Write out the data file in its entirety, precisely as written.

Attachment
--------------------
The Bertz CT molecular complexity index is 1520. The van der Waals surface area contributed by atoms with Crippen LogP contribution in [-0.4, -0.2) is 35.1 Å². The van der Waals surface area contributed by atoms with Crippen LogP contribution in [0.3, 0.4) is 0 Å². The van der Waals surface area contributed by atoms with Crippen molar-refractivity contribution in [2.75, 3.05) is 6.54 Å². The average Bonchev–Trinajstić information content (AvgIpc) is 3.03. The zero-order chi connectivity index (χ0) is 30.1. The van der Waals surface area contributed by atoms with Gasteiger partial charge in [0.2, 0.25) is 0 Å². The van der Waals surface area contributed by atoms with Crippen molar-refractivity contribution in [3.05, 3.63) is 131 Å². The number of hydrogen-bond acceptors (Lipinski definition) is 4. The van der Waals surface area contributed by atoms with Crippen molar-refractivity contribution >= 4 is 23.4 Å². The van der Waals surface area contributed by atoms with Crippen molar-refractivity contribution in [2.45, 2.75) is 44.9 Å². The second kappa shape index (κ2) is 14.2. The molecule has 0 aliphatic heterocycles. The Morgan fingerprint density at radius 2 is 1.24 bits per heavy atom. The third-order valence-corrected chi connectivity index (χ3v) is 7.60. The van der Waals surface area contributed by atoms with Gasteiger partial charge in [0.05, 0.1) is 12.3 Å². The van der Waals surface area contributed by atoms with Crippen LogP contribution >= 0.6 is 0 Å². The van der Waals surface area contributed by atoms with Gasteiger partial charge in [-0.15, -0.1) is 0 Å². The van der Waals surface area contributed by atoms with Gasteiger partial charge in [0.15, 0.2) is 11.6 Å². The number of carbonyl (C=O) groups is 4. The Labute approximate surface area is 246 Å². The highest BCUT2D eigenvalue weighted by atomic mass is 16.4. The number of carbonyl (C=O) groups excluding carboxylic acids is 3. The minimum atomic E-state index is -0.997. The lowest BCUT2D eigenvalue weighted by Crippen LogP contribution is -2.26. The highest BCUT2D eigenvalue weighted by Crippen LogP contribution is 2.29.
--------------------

The Bertz CT molecular complexity index is 1520. The van der Waals surface area contributed by atoms with Crippen LogP contribution in [-0.4, -0.2) is 35.1 Å². The van der Waals surface area contributed by atoms with Crippen LogP contribution in [0.3, 0.4) is 0 Å². The van der Waals surface area contributed by atoms with Crippen molar-refractivity contribution in [2.75, 3.05) is 6.54 Å². The average Bonchev–Trinajstić information content (AvgIpc) is 3.03. The zero-order chi connectivity index (χ0) is 30.1. The van der Waals surface area contributed by atoms with Gasteiger partial charge in [0.2, 0.25) is 0 Å². The van der Waals surface area contributed by atoms with Crippen molar-refractivity contribution in [3.05, 3.63) is 131 Å². The number of hydrogen-bond acceptors (Lipinski definition) is 4. The van der Waals surface area contributed by atoms with Crippen molar-refractivity contribution >= 4 is 23.4 Å². The van der Waals surface area contributed by atoms with Crippen molar-refractivity contribution in [2.45, 2.75) is 44.9 Å². The second kappa shape index (κ2) is 14.2. The molecule has 0 aliphatic heterocycles. The Morgan fingerprint density at radius 2 is 1.24 bits per heavy atom. The third-order valence-corrected chi connectivity index (χ3v) is 7.60. The van der Waals surface area contributed by atoms with Gasteiger partial charge in [0.05, 0.1) is 12.3 Å². The van der Waals surface area contributed by atoms with Crippen LogP contribution >= 0.6 is 0 Å². The van der Waals surface area contributed by atoms with Gasteiger partial charge in [-0.15, -0.1) is 0 Å². The van der Waals surface area contributed by atoms with Gasteiger partial charge in [0.15, 0.2) is 11.6 Å². The number of carbonyl (C=O) groups is 4. The Labute approximate surface area is 246 Å². The highest BCUT2D eigenvalue weighted by atomic mass is 16.4. The number of carbonyl (C=O) groups excluding carboxylic acids is 3. The minimum atomic E-state index is -0.997. The lowest BCUT2D eigenvalue weighted by Crippen LogP contribution is -2.26. The highest BCUT2D eigenvalue weighted by Crippen LogP contribution is 2.29.